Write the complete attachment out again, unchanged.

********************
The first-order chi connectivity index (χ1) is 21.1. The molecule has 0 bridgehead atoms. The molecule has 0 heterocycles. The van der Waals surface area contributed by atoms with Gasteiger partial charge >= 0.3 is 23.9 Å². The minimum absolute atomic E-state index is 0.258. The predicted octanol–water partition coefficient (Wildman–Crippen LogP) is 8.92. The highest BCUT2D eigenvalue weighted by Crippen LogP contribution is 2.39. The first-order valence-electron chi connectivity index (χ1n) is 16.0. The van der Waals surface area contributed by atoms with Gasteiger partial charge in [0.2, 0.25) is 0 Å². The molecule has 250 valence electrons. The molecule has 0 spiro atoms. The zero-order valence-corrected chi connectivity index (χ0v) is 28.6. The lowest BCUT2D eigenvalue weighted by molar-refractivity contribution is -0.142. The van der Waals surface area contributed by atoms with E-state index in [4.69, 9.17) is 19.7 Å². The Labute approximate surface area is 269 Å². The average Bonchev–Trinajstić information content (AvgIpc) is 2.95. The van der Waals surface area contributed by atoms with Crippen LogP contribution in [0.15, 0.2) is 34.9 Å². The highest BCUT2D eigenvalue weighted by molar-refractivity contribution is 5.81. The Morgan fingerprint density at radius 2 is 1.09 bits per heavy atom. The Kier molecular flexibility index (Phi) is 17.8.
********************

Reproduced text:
The first-order chi connectivity index (χ1) is 21.1. The molecule has 0 bridgehead atoms. The molecule has 0 heterocycles. The van der Waals surface area contributed by atoms with Gasteiger partial charge >= 0.3 is 23.9 Å². The minimum absolute atomic E-state index is 0.258. The predicted octanol–water partition coefficient (Wildman–Crippen LogP) is 8.92. The highest BCUT2D eigenvalue weighted by Crippen LogP contribution is 2.39. The first-order valence-electron chi connectivity index (χ1n) is 16.0. The van der Waals surface area contributed by atoms with Gasteiger partial charge in [0.2, 0.25) is 0 Å². The molecule has 250 valence electrons. The molecule has 0 spiro atoms. The zero-order valence-corrected chi connectivity index (χ0v) is 28.6. The lowest BCUT2D eigenvalue weighted by molar-refractivity contribution is -0.142. The van der Waals surface area contributed by atoms with E-state index in [4.69, 9.17) is 19.7 Å². The Labute approximate surface area is 269 Å². The average Bonchev–Trinajstić information content (AvgIpc) is 2.95. The van der Waals surface area contributed by atoms with Crippen LogP contribution in [0.15, 0.2) is 34.9 Å². The highest BCUT2D eigenvalue weighted by molar-refractivity contribution is 5.81. The Morgan fingerprint density at radius 2 is 1.09 bits per heavy atom. The Kier molecular flexibility index (Phi) is 17.8.